I ran across two seemingly very different articles in the space of about ten minutes last week, the kind of serendipity that seems to happen when you scan through your newsfeed for the fiftieth time in an afternoon.
Two things on top of each other: Governor Cooper’s detailed plans about lifting the coronavirus restrictions in three phases over the next months and this headline from Wired Magazine:
Coronavirus has created an epidemic of weird dreams
Now, even in the best of times dreams and plans are hardly mutually exclusive. Dream, make a plan, follow the plan, and achieve your dream is pretty much the American mantra. Search Google for ‘don’t give up on your dreams’ and you’ll get 858,000,000 results in 0.52 seconds; ‘how to turn you dreams into a plan’ logs in at 867,000,000 results in 0.60 seconds.
I’m betting we’re all dreaming of a coronavirus free world right now – some of us a little more creatively and vividly than others ( I’m intrigued by the ‘Oprah on a murderous rampage’ dream) – and we’re all making plans about what we’ll be doing first. I for one will be eating, drinking and being merry at the Wild Turkey Lounge at The Angus Barn.
Governor Cooper and staff certainly have made plans. The level of detail in North Carolina’s plan is impressive and, in many ways, oddly comforting. I mean, we get to see a schedule of . . . real life things . . . after weeks of uncertainty.
In other words, it’s nice to see a plan, any plan, after more than a month of day-to-day ‘lets-get-by-while-playing-it-
But here’s the thing about the governor’s plan – which, by the way, is the problem with every plan – and attendant schedule: it will almost certainly not play out this way. That’s not necessarily a negative view – the schedule could always end up being accelerated after all – it’s just the nature of any plan that must rely on other people and nature in any way. After all, other people and nature rarely get the memo.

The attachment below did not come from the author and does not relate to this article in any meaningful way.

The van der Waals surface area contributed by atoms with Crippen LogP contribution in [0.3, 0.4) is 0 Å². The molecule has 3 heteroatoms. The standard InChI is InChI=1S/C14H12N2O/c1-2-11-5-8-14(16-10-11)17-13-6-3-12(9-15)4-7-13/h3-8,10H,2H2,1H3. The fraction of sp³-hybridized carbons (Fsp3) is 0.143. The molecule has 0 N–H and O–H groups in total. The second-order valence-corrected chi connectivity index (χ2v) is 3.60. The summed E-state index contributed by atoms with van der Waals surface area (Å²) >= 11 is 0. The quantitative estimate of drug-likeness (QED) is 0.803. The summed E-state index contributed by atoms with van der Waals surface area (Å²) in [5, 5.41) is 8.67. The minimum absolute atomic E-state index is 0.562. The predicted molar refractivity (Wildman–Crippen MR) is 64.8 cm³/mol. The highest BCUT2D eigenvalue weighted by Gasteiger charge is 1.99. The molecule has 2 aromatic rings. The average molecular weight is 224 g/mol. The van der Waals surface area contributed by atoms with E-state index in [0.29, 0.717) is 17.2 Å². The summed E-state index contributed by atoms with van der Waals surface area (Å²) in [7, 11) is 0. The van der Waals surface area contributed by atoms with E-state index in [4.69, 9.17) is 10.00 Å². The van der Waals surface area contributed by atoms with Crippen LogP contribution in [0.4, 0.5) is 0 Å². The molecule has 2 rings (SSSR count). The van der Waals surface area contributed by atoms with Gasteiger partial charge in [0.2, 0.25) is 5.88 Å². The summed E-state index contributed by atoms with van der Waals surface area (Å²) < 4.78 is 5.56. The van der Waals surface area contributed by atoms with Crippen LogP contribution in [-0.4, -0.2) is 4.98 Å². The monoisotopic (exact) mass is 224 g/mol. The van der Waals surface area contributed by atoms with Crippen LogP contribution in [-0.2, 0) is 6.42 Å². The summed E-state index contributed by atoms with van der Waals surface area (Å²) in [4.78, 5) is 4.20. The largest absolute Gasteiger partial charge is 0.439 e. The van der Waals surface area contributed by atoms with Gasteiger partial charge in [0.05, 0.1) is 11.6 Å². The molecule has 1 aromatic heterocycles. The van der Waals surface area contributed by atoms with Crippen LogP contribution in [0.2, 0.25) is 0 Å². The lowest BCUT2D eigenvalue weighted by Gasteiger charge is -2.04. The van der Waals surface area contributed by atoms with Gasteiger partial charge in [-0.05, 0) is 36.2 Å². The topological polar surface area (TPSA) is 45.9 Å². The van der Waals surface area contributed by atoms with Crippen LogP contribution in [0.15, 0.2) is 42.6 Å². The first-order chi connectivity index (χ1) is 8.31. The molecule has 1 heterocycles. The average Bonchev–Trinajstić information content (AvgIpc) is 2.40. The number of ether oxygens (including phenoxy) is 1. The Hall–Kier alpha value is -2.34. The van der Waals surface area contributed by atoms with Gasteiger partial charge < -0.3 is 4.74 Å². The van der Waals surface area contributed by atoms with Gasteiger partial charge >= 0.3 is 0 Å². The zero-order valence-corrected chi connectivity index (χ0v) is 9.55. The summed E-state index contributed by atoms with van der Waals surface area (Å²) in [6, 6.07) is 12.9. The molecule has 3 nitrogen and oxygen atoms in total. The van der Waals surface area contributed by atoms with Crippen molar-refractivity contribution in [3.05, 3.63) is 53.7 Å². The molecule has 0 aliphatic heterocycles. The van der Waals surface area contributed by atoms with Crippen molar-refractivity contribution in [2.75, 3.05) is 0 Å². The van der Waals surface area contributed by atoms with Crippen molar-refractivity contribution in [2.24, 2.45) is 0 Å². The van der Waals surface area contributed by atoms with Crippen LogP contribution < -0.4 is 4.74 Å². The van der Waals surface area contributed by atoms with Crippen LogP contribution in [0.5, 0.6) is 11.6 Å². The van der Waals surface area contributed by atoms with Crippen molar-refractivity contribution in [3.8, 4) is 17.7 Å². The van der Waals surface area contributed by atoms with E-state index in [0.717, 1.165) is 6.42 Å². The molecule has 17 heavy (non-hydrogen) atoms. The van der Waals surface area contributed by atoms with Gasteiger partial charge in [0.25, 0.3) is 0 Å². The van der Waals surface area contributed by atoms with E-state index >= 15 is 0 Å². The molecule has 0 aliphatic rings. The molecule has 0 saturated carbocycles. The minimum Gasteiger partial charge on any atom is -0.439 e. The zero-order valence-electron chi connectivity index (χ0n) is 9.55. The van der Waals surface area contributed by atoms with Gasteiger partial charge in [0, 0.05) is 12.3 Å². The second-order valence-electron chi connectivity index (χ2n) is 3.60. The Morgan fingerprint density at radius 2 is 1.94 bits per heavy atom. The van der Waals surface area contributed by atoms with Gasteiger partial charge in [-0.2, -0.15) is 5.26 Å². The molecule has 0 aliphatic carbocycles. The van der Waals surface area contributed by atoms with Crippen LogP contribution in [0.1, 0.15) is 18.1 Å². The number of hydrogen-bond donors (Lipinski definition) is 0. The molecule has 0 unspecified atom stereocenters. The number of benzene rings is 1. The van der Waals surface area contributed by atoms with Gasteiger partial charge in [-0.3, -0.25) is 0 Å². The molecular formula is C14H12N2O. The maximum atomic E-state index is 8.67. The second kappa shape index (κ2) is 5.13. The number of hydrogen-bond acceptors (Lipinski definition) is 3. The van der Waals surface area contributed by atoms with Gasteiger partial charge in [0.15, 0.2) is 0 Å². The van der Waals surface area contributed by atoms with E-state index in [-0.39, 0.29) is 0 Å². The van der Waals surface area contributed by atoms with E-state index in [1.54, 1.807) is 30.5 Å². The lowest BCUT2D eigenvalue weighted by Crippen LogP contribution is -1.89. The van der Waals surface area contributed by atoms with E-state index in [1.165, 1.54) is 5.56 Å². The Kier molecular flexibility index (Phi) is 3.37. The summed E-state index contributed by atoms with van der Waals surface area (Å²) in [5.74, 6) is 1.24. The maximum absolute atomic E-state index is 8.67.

Plans are great, plans (and planning) are essential, plans are necessary – but no one should ever bank on a plan working as . . . well, planned.
No one should be reading Governor Cooper’s well written, well thought out, step-by-step plan to ‘phase’ us back to ‘normalcy’ by totaling up the weeks of each phase, marking the days off the calendar and scheduling a multi-generational family reunion for the first Saturday the plan shows ‘good to go.’
That kind of reliance on a plan was more than adequately summed up in the late 1700s by Robert Burns. Everyone knows about his ‘best laid schemes (yeah, he never wrote ‘plans’) of mice and men’ but few know the line after ‘Gang aft agley’ :
An’ lea’e us nought but grief an’ pain,
For promis’d joy!
Joe Louis put this a little plainer in the 1930s, “Everyone has a plan until they get hit.”
Strict adherence to a plan, regardless of circumstances rarely achieves much beyond Burns’ ‘grief and pain.’
Think of what were perhaps the most carefully planned events of the 20th Century: DDay and the Apollo Moon landings.
DDay, June 6, 1944, was planned for over two years. Everything was studied from the Normandy tides to the density of the sand on the beaches to the German Army’s sleep patterns. Yet, an unusually strong storm for the English Channel in June rolled in and delayed the invasion for a day and the Americans landed on the wrong beaches on the Omaha section.
Everything went wrong on Apollo 13. The plan was for Jim Lovell and Fred Haise to walk on the moon while Jack Swigert flew above them. It was a testament to NASA that they survived: the was to get to the moon, there were no plans to fix an explosion and power loss on an Apollo mission.
It’s clear in both events that adherence to the plans would have proven disastrous.
We’ve been having some very vivid dreams lately. A lot of them take place in a world where COVID-19 is no longer a threat. That world looks a lot like the world before the pandemic. That would be great, but no one should plan to go ‘back to normal’ and no one should plan for a specific date.
We can, though, plan what we’ll do when we can get out and do it. Of course, at that point we’ll have to adapt to the ‘new normal’.
In terms of divorce, the ‘new normal’ is going to be courts with enormous backlogs of cases due to all the cancelled trials.
What does that mean? We’ll cover that in Part Two,
About the image: “Deirdre Barrett, a professor of psychology at Harvard University who studies dreams, made this photo illustration of a recent COVID-19 dream she had.”